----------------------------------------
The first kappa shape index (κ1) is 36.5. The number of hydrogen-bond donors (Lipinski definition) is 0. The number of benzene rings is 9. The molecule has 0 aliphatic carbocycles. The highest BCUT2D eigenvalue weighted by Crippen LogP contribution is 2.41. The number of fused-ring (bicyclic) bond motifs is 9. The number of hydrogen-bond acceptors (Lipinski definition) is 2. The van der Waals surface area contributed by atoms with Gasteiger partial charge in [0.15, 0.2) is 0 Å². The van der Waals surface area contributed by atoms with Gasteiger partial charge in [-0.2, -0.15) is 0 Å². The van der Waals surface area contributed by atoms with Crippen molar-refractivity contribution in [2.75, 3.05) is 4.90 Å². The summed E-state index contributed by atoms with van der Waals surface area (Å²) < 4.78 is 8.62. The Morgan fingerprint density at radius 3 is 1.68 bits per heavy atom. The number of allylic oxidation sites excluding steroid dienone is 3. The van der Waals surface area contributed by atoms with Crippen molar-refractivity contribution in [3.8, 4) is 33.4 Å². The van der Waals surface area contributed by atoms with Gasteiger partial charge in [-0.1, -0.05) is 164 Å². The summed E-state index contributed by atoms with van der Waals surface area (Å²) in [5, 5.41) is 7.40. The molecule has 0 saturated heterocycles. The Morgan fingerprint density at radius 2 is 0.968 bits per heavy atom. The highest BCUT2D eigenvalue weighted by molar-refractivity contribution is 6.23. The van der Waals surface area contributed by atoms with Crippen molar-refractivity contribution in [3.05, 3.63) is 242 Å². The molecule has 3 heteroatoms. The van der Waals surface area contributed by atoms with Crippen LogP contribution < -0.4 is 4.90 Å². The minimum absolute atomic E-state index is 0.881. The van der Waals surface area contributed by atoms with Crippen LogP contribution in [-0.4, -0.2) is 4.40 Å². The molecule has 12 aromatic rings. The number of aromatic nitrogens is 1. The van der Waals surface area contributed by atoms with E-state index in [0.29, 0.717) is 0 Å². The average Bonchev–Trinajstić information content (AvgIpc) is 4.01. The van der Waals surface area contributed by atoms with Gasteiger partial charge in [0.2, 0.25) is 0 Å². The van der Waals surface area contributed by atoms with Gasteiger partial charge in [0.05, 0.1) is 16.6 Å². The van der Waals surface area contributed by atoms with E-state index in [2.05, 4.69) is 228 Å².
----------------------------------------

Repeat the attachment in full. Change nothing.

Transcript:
The first kappa shape index (κ1) is 36.5. The number of hydrogen-bond donors (Lipinski definition) is 0. The number of benzene rings is 9. The molecule has 0 aliphatic carbocycles. The highest BCUT2D eigenvalue weighted by Crippen LogP contribution is 2.41. The number of fused-ring (bicyclic) bond motifs is 9. The number of hydrogen-bond acceptors (Lipinski definition) is 2. The van der Waals surface area contributed by atoms with Gasteiger partial charge in [0.15, 0.2) is 0 Å². The van der Waals surface area contributed by atoms with Gasteiger partial charge in [-0.2, -0.15) is 0 Å². The van der Waals surface area contributed by atoms with Crippen molar-refractivity contribution in [2.75, 3.05) is 4.90 Å². The summed E-state index contributed by atoms with van der Waals surface area (Å²) < 4.78 is 8.62. The Morgan fingerprint density at radius 3 is 1.68 bits per heavy atom. The number of allylic oxidation sites excluding steroid dienone is 3. The van der Waals surface area contributed by atoms with Crippen molar-refractivity contribution in [3.8, 4) is 33.4 Å². The van der Waals surface area contributed by atoms with Gasteiger partial charge in [-0.1, -0.05) is 164 Å². The summed E-state index contributed by atoms with van der Waals surface area (Å²) in [5, 5.41) is 7.40. The molecule has 0 saturated heterocycles. The Morgan fingerprint density at radius 2 is 0.968 bits per heavy atom. The highest BCUT2D eigenvalue weighted by molar-refractivity contribution is 6.23. The van der Waals surface area contributed by atoms with Crippen molar-refractivity contribution in [3.05, 3.63) is 242 Å². The molecule has 3 heteroatoms. The van der Waals surface area contributed by atoms with Crippen LogP contribution < -0.4 is 4.90 Å². The minimum absolute atomic E-state index is 0.881. The van der Waals surface area contributed by atoms with Crippen LogP contribution in [-0.4, -0.2) is 4.40 Å². The molecule has 12 aromatic rings. The number of aromatic nitrogens is 1. The van der Waals surface area contributed by atoms with E-state index in [0.29, 0.717) is 0 Å². The average Bonchev–Trinajstić information content (AvgIpc) is 4.01. The van der Waals surface area contributed by atoms with Gasteiger partial charge in [0.2, 0.25) is 0 Å². The van der Waals surface area contributed by atoms with Gasteiger partial charge in [0.05, 0.1) is 16.6 Å². The van der Waals surface area contributed by atoms with E-state index in [2.05, 4.69) is 228 Å².